Why I Gave Up Teaching
Last September, a confluence of hard work and lucky timing led to my dream job at WordPress.com. The past nine months have been nothing short of exhilarating, and part of me still can’t believe how it all happened. But, there’s another side to that story that I haven’t talked about before:
The career I left behind.
For eight years, I was a biology teacher at Palomar High School, a continuation school in Southern California. For those of you unfamiliar with the term, a continuation school is where they send the kids who don’t find success at a “regular” school. At Palomar, struggling students get a second chance.
As teachers, we start to see the students as our own children. We love them, we want to help them, and we feel for them when they’re going through rough times. Then again, sometimes we just want to strangle the pimple juice out of them. (Well, okay… not literally. That would just be gross.)
Ultimately, we’re proud for them when they finally make it to graduation. And that’s why I went back for Palomar’s commencement ceremony last Friday. Sitting there in the audience, as an observer for the very first time, the memories of why I chose to teach all came back to me….At Palomar, we (yes, I still refer to the school as “we,” and I probably always will) have a tradition where the teachers form a “farewell line” as the graduates are filing out of the auditorium following the ceremony. It’s a chance for us to congratulate them and say goodbye one last time.
I wasn’t sure if it was appropriate for me to participate, so I sat quietly in the back of the auditorium as the teachers got up to form the line. But, a few of them spotted me and insisted that I join. I’m glad I did.
Seeing the pride in the eyes of the graduates – and the genuine tears in the eyes of some of the teachers – reminded me of everything I loved about teaching. Many of these kids never thought they could graduate from high school – not them, not their parents, not anyone around them growing up. That’s why we went into teaching in the first place. Not just to help kids succeed, but also to convince them that they could succeed. Every year, this one day in June made teaching worthwhile all over again.
Yet, I left it all behind. Today, people still ask me if I miss teaching. And the sad truth is… I don’t.
So what happened?
I do miss the kids. I miss the opportunities to connect with them. I miss when former students come back years later to thank me for inspiring them to go into science. I especially miss when they come back years later and apologize for being such little assholes in my class. They know who they are.
What I don’t miss is the politics and the corruption. I don’t miss the massive budget cuts and the bureaucracy of a failing system. I don’t miss being vilified by certain elements of the media. I don’t miss being judged and told what to do by people who are absolutely not qualified to do so.
For eight years, I dedicated my life to making a difference in the kids’ lives. And each year, the difference I felt I could make became more and more miniscule. Rationally, I realized that many of these were temporary setbacks. But after eight years, I was – to put it bluntly – fucking over it.
Today, I breathe a sigh of relief that I managed to escape the teaching profession, that I managed to find a new career where I feel I can still make a difference in the world.
But then, I realize that in expressing myself this way, I’m doing a huge disservice to all the teachers out there.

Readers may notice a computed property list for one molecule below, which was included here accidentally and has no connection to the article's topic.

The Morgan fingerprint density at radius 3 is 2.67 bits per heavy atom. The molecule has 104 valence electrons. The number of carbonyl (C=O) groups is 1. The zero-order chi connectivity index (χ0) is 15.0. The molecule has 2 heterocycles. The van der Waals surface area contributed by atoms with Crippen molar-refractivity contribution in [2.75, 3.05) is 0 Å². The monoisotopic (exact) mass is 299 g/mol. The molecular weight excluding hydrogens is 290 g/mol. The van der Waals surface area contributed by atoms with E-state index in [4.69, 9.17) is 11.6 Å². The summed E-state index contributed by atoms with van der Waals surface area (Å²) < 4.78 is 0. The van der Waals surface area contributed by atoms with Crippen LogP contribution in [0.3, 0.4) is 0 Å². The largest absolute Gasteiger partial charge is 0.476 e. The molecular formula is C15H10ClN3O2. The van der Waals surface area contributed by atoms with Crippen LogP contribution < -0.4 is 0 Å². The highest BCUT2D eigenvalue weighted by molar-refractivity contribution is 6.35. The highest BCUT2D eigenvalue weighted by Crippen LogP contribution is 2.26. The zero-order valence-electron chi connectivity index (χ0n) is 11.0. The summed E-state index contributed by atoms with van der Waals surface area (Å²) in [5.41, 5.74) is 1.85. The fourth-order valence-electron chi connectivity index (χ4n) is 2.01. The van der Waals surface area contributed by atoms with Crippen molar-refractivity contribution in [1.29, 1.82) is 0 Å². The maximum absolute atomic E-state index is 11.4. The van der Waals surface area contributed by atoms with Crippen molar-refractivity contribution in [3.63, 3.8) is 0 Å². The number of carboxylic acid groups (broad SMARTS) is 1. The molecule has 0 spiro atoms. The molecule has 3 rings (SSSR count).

You see, when I joke that I “escaped” the teaching profession, that implies that those who still teach are stuck, that they’re in a career they hate and can’t get out of.
Nothing could be further from the truth. My teacher friends devote their lives to education not because they’re incapable of doing anything else. They do it because it’s their passion.
Each year, a new batch of students passes through the teen angst- and hormone-filled hallways of Palomar High School. Each year, a new batch of problems tags along with them. And each year, the teachers tackle them headlong, even as the flaws in the system throttle every drop of inspiration out of them.
When bureaucrats with zero classroom experience enact nation-wide policy changes, they accept the disruptions to their curriculum and soldier on. When financial crises decimate entire districts, they continue to teach with the metaphorical equivalent of both hands – and feet – tied behind their backs (hey, teachers have to be flexible). When so-called pundits make sweeping, scathing attacks on the entire profession, they defend themselves when they can. And when they feel they have no voice, they accept that their value is proven not by the size of their paychecks or the public respect they command, but by the connections they make to their students.
They continue to teach because they can.
To say that I escaped the teaching profession implies that the teaching profession is a prison, that only a select few are smart enough to break out of. And that’s simply not true. If anything, it’s a voluntary imprisonment. (So… I don’t know… maybe teaching is like one of those… rehab institutes that celebrities voluntarily commit themselves to? But with way less glamour and slightly less meth?)
I didn’t escape the teaching profession. I gave up on it. The teachers who are still at it, though – they refuse to give up. And a part of me wishes I had the wherewithal they have.
Graduation was bittersweet for me. I was happy to be included. But this time, I knew I hadn’t contributed. Everyone still at Palomar did the hard work. They flipped an unwavering middle finger at the obstacles they faced and made sure their students still finished on time.
And that’s why school teachers, administrators, and support personnel will always have my utmost respect.
I may be having a great time with my new job. But I can’t help feeling that I lost some of my purpose in life when I gave up teaching.